It’s safe to say the rest of the world is glad to not be in ZTE’s shoes right now.
ZTE Corp faces a seven-year ban on receiving technology from the United States. Reuters reported this means the Chinese company will be unable to access 25-30 percent of its vital electronics and software, which was previously supplied by companies like Qualcomm, Intel, and Microsoft.
Smaller U.S. suppliers saw stock drops as a result. The share price of Acacia Communications fell 38 percent, while Oclaro and Finisar also had huge drops. Nokia, a keen ZTE rival, gained over one percent following the news.
ZTE have no argument, and now face destructive penalties
ZTE will be in a world of pain. It’s hard to argue it doesn’t deserve it, either. ZTE agreed to significant fines and sanctions in March 2017 after the U.S. Department of Commerce’s Bureau of Industry and Security (BIS) found the company had supplied equipment to Iran. Instead of disciplining senior staff, ZTE fired just four employees and paid senior staff full bonuses.
“ZTE misled the Department of Commerce. Instead of reprimanding ZTE staff and senior management, ZTE rewarded them. This egregious behavior cannot be ignored,” said Secretary of Commerce Wilbur L. Ross, Jr.
Many predicted ZTE would eventually be given a green-light after the 2017 sanctions, after the fines were paid and reprimands to management were supposedly carried out. ZTE’s response was catastrophic and damaging. It’s stocks, listed in Hong Kong, have been suspended from trade as markets await ZTE’s response.
To make matters worse, Britain’s cyber-security watchdog has sent a warning to U.K. telecommunications companies, requesting it does not deal with ZTE for network infrastructure, on the basis of “potential risks” to national security. The company is getting hit from all sides.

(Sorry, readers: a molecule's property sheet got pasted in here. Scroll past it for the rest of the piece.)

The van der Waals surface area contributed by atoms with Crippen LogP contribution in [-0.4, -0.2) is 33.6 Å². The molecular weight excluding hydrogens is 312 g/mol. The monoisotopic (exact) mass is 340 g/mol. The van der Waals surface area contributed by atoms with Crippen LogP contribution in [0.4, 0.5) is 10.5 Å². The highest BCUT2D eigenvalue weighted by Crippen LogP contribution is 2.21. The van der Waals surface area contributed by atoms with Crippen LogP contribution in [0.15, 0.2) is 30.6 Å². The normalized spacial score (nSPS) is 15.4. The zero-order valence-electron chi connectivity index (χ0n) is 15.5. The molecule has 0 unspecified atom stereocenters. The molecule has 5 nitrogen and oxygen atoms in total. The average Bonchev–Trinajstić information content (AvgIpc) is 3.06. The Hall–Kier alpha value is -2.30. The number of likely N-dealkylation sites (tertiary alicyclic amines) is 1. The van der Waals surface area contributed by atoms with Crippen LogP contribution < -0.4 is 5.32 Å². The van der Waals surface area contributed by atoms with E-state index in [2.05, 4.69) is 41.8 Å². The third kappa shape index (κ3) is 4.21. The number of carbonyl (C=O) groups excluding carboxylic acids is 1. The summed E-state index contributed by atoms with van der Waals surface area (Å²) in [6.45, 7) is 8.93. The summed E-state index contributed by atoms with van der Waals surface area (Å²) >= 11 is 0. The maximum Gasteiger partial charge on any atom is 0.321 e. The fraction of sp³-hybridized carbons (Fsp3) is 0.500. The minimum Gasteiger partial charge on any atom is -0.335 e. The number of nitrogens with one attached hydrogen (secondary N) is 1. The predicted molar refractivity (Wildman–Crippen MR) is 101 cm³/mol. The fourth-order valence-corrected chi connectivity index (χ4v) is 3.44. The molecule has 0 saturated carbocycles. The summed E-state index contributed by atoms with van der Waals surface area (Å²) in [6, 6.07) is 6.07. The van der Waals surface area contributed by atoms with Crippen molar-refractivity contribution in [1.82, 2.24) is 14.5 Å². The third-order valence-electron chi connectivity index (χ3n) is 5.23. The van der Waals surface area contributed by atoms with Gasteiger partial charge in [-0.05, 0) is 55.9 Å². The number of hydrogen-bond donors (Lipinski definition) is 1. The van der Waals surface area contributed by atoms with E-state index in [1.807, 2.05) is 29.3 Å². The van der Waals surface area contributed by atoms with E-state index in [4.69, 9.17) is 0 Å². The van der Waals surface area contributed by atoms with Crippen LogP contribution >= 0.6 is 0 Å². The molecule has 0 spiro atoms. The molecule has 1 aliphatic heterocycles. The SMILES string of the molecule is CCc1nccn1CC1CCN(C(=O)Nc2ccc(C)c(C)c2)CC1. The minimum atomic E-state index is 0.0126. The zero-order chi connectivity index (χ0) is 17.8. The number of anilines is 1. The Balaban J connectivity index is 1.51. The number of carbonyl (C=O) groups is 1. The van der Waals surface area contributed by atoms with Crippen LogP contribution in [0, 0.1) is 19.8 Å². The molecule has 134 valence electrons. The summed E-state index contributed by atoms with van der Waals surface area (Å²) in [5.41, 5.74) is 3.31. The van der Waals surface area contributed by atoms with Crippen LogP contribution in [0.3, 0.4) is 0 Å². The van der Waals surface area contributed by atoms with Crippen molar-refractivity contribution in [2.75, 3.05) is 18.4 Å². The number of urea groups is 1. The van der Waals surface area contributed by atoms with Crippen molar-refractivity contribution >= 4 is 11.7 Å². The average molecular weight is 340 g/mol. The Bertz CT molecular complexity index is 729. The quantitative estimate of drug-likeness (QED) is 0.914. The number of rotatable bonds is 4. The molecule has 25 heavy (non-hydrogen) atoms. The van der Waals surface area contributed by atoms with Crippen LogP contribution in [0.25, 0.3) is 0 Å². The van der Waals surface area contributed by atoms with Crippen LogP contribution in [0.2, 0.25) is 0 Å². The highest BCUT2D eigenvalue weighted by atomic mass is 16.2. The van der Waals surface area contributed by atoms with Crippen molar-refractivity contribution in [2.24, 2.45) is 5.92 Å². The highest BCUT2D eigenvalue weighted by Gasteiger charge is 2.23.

There’s also a range of sponsorship issues. ZTE sponsors events and conducts branding activities with the likes of the PGA Tour, five NBA teams, football teams in Spain and Germany, sports teams in Australia, and more. That will now likely end as quickly as possible.
Here’s how screwed
ZTE is one of the largest smartphone manufacturers in the world, selling more 45 million smartphones in 2017. They’re the fourth-largest manufacturer in the U.S. as well, with deals in place with all of the big four carriers. All of that is now in deep jeopardy.
ZTE should continue to be able to use Android Open Source Project (AOSP), given the open-source nature of the base OS. The Google Mobile Services (GMS) platform will be forbidden, along with the hardware. Not being able to offer GMS might not matter in China, ZTE’s domestic market, but to everyone else, no GMS makes ZTE Android smartphones dead in the water. ZTE is out of the Android ecosystem and Google can’t deal with it anymore.
That spells the end of the first Android Go-powered phone, the ZTE Tempo, a true budget device which went for $80 via the ZTE website. It sold out on the first day of sales, back on March 30, and hasn’t been seen on the market since. It probably won’t be now, either.